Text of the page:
New Digital Music Survey Offers Signs Of Hope

A new UK consumer survey suggests that the music industry has three reasons for optimism:

  • First, the population of illegal downloaders has declined by 10% since ’07 deterred by by the threat of ISP and legals action against them and the broad availability of free legal music in the form of streams, downloads and webcasts.
    • 72% of illegal downloaders including teenagers say they’d stop if contacted by theiHoper ISP. Only 6% say it wouldn’t bother them if the ISP terminated their contract. The concerns may be driven by the finding that 61% mistakenly believe that their downloading is currently being monitored by ISPs.
    • The growth in available free music is diluting the need to download illegally. 52% of illegal downloaders say there is no need to steal because of the availability of free legal music to download or stream. It points to an opportunity for the music industry as they lisence social networks.
  • Second, the growing maturity of the digital model and exciting new revenue opportunities.
    • For the first time the incidence of legal downloaders has crossed the half way mark (51% of consumers) up by…

  • 9% from 47% in 2007. The growth in legal downloading is being
    driven mainly by the over 45 year olds up from 28% to 39% and the 35-44 year
    olds up from 36% to 44%. 2 out 5 over 35 UK year olds are now buying downloads at
    least once a month. The growth is being driven by the perceived
    functional advantages of downloads and the ability to
    cherry-pick tracks.
  • YouTube and MySpace addition of paid downloads.  68% of social networks users often discover new music on those sites (83% of MySpace users and 73% of YouTune’s) and 50% sometimes recommend artists to others.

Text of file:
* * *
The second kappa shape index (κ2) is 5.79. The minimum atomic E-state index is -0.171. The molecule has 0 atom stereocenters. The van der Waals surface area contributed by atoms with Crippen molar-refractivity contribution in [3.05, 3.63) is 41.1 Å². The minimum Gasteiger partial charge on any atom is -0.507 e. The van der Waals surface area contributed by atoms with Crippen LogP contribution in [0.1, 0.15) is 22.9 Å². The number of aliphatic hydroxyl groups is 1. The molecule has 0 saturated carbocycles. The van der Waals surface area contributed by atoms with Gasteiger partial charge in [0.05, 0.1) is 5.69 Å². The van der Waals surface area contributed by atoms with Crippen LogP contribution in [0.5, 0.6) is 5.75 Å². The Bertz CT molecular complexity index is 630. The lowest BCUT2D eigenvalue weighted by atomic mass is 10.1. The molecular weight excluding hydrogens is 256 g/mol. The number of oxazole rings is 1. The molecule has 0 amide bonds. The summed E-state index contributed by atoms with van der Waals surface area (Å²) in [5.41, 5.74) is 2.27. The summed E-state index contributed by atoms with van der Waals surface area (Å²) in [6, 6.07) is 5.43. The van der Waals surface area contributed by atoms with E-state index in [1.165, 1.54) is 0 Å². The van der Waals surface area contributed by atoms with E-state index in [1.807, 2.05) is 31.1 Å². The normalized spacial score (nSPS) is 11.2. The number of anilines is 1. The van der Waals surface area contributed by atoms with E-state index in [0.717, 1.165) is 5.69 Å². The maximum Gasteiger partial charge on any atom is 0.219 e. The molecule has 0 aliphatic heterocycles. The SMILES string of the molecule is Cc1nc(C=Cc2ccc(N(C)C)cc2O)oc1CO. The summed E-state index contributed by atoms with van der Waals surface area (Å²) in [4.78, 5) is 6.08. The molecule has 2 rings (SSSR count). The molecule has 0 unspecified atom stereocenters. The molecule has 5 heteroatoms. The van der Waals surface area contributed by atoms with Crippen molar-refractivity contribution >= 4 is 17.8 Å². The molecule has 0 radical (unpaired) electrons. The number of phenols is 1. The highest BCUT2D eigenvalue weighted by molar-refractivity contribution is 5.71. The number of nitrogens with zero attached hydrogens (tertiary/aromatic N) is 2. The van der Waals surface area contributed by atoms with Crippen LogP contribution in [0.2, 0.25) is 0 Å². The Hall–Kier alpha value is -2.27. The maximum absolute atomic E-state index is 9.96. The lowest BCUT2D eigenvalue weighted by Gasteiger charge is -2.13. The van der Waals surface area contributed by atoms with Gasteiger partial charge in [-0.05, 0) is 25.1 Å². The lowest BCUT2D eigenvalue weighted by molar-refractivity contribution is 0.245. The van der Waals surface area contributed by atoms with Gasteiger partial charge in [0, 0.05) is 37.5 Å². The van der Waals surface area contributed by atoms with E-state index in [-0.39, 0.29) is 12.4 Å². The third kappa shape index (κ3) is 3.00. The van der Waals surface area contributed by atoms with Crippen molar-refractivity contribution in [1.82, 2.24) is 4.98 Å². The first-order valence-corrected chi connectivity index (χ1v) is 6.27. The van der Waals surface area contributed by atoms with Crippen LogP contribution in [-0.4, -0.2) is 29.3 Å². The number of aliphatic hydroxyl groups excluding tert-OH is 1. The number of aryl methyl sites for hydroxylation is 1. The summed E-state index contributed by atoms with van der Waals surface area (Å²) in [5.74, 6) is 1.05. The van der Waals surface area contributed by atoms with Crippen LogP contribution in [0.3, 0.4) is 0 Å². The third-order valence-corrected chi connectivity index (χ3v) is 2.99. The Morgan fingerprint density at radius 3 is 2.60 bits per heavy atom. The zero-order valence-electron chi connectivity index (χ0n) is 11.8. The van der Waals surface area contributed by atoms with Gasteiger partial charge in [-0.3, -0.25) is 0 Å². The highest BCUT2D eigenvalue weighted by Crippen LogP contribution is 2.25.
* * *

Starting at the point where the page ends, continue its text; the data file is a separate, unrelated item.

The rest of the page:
• New revenue opportunities associated with digital delivery platforms. For example: 12% are willing to pay to watch live webcasts of gigs, and 34% are interested in going to cinemas to watch live gigs or a DVD premiere.
  • 26% would strongly consider selling’ music virally via their social network profile or blog
  • Third, YouTube has overtaken MySpace (41% Vs 25%) as the preferred social network for music and in doing so has reaffirmed the value of music videos.
  • Nearly 1 in 2 (47%) prefer to watch a music video if it’s available and a surprising 71% say the artist’s official music video is the most desirable digital content.
  • 71% say they can find all the music videos they want on YouTube
  • YouTube’s ecommerce platform provides a two-fold monetization opportunity – a share of the streaming-related advertising income and a share of digital download revenue.

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  1. Is it not that when teenagers are asked when presented with a clipboarded official looking person, are more lenient with the truth? Seriously though, this research is a good indicator that yes, maybe letters from ISPs have done something, but in my opinion, it is more that illegal downloaders now have free music options to filesharing, like We7, which are safer, easier to use and higher quality than illegal p2p sites.
    Steve Purdham
    CEO – We7

  2. one clear trend behind this: kids don’t even download anymore, unless the REALLY are hooked on an artist. In many countries that are always-on broadband powered it’s all about on-demand listening now – why bother to download if you can just click + play? No wonder that -supposedly – illegal download has slowed down: the kids just stream for free now.

  3. This article was taken from our report – The Digital Music Survey 2008. If the journalist who wrote the article had bothered to read the report he/she would have found plenty of evidence to support the case that illegal downloading is losing out (to an extent) to streaming and other legal forms of content consumption.
    R Hart
    Entertainment Media Research

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